10 facts about Rhododendrons

Samantha PillingThe Gardens



Rhododendrons make for a splendid display in any formal garden. These evergreen and deciduous trees and shrubs flower between late winter through to early summer, granting us a beautiful backdrop of large, delicate, exotic-looking flowers. Not only did Lady Gilbert love them, here’s 10 reasons why we do too!

#1: Planting Rhododendrons takes some planning

Lady Gilbert planted her Rhododendrons within the formal gardens at Grim’s Dyke. This did take some planning, as they don’t grow or flower well, if planted in the shade of dense trees, such as beech and sycamore. Perfect Rhododendron companions include flowering cherries, azaleas and Japanese maples.

#2: It’s quite a large, complex species

The Rhododendron genus is the largest of the Ericaceae family. Officially, there’s as many as 1,024 species – but it’s taxonomy is quite complex.

There’s 300 tropical species – with 55 known species in Borneo and 164 in New Guinea.

#3: Rhododendrons were originally known as roses

Originally referred to as Chamaerhododendron ((low-growing rose tree), Rhododendrons have been known since the sixteenth century. However, they weren’t formally named until Linnaeus listed five species of Rhododendrons in his 1753 book Species Plantarum. Interestingly, there were six species of Azalea listed in his earlier 1735 book Systema Naturae.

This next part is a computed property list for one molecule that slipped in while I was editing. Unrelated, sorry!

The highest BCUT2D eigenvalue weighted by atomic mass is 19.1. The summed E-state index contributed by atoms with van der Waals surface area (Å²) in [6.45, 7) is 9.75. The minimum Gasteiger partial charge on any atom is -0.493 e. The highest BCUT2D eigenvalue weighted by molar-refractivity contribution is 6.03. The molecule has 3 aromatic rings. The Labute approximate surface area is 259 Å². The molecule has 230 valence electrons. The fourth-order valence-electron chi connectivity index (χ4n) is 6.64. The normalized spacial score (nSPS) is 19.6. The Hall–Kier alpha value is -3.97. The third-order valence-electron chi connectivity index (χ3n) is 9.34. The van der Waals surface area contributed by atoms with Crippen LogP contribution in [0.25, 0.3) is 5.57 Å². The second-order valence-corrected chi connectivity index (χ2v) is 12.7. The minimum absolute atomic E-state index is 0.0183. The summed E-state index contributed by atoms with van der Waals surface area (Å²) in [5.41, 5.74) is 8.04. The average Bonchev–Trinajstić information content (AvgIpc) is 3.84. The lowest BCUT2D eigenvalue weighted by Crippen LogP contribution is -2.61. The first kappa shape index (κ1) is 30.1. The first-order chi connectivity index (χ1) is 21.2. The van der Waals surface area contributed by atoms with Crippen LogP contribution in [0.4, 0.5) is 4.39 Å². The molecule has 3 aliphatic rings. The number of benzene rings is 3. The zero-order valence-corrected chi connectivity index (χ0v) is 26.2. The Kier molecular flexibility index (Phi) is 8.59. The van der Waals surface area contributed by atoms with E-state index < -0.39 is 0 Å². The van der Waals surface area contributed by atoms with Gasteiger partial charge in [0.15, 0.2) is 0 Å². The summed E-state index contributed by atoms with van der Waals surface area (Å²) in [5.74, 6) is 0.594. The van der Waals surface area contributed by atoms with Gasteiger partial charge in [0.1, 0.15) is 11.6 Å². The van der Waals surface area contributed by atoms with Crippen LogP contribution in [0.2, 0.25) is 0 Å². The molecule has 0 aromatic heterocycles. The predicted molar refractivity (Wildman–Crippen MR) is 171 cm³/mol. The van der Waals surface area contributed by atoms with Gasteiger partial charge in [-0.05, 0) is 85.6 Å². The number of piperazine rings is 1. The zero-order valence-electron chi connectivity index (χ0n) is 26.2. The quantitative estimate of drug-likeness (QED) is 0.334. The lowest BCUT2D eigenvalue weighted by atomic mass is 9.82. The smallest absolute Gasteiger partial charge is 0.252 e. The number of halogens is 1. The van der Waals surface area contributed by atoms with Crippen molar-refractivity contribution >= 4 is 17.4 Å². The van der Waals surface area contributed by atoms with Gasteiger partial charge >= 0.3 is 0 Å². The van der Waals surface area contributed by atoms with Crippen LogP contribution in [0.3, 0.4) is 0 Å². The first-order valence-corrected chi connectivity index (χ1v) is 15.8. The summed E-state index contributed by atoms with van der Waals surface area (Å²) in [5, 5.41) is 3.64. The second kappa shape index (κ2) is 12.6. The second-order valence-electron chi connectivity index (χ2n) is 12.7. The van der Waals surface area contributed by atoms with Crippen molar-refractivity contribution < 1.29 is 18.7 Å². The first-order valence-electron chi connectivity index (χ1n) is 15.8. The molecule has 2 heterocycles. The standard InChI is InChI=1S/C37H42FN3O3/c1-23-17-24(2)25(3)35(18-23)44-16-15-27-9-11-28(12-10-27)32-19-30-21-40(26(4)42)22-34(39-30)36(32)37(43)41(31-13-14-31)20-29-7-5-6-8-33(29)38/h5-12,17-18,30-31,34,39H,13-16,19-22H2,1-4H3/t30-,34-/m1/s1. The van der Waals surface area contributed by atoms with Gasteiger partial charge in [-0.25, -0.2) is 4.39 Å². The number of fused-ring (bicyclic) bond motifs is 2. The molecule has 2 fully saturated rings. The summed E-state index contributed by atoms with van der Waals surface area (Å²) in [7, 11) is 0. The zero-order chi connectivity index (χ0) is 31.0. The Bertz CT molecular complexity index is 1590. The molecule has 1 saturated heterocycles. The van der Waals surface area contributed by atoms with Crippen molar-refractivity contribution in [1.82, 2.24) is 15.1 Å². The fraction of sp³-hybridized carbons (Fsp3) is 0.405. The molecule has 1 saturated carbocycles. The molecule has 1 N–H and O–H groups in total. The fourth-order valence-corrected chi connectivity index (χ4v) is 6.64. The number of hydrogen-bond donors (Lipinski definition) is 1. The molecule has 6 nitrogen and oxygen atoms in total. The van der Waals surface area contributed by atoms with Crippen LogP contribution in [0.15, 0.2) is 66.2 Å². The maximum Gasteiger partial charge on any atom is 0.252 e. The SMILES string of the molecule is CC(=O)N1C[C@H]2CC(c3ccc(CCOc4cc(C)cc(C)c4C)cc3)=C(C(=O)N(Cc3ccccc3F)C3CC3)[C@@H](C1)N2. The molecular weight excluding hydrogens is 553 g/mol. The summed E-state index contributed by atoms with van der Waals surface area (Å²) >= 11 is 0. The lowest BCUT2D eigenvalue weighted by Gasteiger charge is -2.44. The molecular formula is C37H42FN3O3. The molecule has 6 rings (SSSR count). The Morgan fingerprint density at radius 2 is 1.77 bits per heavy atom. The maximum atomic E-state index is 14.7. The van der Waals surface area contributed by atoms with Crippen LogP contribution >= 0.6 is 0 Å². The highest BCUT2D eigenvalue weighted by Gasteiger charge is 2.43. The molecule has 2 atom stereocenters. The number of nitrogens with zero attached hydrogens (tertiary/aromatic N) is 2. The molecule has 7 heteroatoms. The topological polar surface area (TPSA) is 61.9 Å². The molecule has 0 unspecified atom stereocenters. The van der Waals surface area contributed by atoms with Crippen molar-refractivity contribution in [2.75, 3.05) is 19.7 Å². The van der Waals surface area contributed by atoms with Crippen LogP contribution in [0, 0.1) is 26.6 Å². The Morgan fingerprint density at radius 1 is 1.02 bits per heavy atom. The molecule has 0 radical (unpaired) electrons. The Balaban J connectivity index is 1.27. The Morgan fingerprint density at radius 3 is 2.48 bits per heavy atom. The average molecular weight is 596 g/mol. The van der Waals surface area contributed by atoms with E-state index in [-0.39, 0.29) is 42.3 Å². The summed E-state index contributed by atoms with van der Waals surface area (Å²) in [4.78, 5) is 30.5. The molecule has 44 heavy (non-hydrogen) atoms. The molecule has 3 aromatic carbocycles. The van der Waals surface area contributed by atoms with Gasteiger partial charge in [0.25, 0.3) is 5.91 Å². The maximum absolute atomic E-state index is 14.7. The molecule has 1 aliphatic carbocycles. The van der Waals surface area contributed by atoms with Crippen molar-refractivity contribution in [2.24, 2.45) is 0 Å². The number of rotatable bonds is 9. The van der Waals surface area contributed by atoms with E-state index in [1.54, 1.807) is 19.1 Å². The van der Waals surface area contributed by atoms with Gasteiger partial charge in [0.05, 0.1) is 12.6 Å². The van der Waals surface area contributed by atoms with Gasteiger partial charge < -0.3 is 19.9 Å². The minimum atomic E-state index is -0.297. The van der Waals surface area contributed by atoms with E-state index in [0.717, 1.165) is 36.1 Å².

Rhodies1#4: The species is still being revised and reviewed

Since their first official naming, the Rhododendron species has been revised and subdivided into a hierarchy of subgenus, section, subsection and species.

#5: They love acid soil

Rhododendrons need acid soil with a pH of 4.5-6. and they grow in naturally peaty soils.

#6: They naturally prefer an open soil mixture

This means they like air pockets in the soil, as opposed to heavy clay soil or silty fine soil. You can add organic matter, such as conifer needles, leaf mould or bark, to help improve the soil for Rhododendrons.

#7: They’re a national flower!

Rhododendrons are the national flower of Nepal! The flowers are pickled, and the flower juice is also marketed – with dried and fresh flowers often being added to fish curry.

#8: Azaleas and Rhododendrons are related

Azaleas are related to Rhododendrons. They make up two subgenera of Rhododendron but, unlike Rhododendrons, Azaleas have only five anthers per flower.

rhodies#9: The largest and smallest are…

The largest species of Rhododendron is the protistum var. giganteum variety. It grows up to 100 feet tall (30 metres).

The smallest species grows between 4-40 inches tall (10-100 centimetres).

#10: Practical yet poisonous?!

The flowers of Rhododendron plants have been used to make fruit and flower wines in the Indian state of Himachal Pradesh.

Although they’ve long been used in traditional medicine, some species of Rhododendron are poisonous to grazing animals, due to the grayanotoxin in their pollen and nectar. So much so, that even eating honey made by the bees that have fed on the flowers, can result in illness!


Image (Header) Copyright: jojjik / 123RF Stock Photo

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